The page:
It doesn’t take much to send a solid retirement plan off the rails. Fortunately, the likely causes of retirement failures are well-known and often avoidable. When you know the most frequent causes, you’re more likely to avoid losing your financial independence and security.
Helping too much. People often dip too far into their retirement funds to help loved ones.
Many parents don’t like to turn down requests for help or see their children deprived. Some are too proud to tell their children they can’t afford to help. Most grandparents, of course, like to spoil their grandchildren. Though children and grandchildren are the most common beneficiaries, pleas for help sometimes come from others.
Your retirement spending plan can include gifts to loved ones. But you have to know the limits of what you can afford to give and adhere to those limits. Taking care of yourself and ensuring your financial independence isn’t endangered comes first. Point out to your children that if you provide help now, in a few years you’re likely to be turning to them to help you get through retirement.
When you don’t want to give the hard truth to children or others who seek your help, one solution is to have a financial advisor explain the facts to those requesting help.
Second homes. A second home is part of the stereotypical retirement. But the costs of a second home can be surprising and consume a significant part of a nest egg.
Most people focus on the predictable, fixed expenses when considering whether they can afford a second home. They don’t leave a sufficient cushion for the surprise expenses that arise. Especially critical are the maintenance costs that can increase a few years into ownership. Your spending plan must allow for a lot of unexpected expenses.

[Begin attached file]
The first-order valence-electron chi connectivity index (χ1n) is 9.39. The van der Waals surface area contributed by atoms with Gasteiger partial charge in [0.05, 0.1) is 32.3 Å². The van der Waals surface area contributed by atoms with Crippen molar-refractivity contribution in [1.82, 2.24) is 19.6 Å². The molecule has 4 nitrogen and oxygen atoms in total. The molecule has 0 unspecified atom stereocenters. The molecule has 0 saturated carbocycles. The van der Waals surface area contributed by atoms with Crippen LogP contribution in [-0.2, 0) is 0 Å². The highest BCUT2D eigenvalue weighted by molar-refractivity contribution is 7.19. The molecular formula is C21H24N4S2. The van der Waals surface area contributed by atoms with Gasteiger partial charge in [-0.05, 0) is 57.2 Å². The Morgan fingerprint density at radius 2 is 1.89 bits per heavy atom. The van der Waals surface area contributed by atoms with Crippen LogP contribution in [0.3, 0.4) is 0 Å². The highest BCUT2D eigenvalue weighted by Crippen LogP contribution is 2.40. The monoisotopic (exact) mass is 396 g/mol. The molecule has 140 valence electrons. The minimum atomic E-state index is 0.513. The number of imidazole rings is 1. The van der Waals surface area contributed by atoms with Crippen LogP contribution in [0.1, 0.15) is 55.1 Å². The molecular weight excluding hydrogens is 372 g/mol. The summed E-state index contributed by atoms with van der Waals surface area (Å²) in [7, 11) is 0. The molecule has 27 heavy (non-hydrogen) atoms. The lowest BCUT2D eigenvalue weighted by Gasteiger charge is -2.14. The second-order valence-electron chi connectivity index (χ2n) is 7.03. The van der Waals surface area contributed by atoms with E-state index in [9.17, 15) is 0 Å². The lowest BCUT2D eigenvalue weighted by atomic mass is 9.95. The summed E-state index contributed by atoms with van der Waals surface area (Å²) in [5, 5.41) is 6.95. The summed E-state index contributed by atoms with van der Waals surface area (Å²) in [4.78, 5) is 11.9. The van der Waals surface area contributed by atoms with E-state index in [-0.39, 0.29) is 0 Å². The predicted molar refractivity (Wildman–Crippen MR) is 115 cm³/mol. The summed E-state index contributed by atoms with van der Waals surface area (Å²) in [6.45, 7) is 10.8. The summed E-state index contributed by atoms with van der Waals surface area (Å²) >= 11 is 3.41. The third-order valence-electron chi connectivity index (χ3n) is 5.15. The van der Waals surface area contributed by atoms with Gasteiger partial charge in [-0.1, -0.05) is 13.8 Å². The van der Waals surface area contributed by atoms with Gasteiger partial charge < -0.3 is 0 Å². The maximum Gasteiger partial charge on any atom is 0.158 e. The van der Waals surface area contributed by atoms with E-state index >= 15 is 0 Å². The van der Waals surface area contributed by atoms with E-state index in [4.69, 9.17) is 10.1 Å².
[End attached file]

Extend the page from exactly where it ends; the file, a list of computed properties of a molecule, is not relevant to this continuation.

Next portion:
The usual response from people is they’ll rent or sell the second home if it becomes a burden. Unfortunately, there’s no guarantee that when you need the money the home can be rented or sold at the price you need.
A second home also ties up a lot of your capital that could have been invested.
Taking on debt. It used to be routine to be debt-free in retirement. More recently, many financial advisers have urged people to maintain debt, especially at the recent low interest rates, in retirement. The data show that more people 65 and older are carrying debt than in the past.
Debt can be a valuable financial tool, but it also reduces your financial flexibility. I recommend that people have enough guaranteed income to meet their regular living expenses, including debt payments.
Some people take on debt …….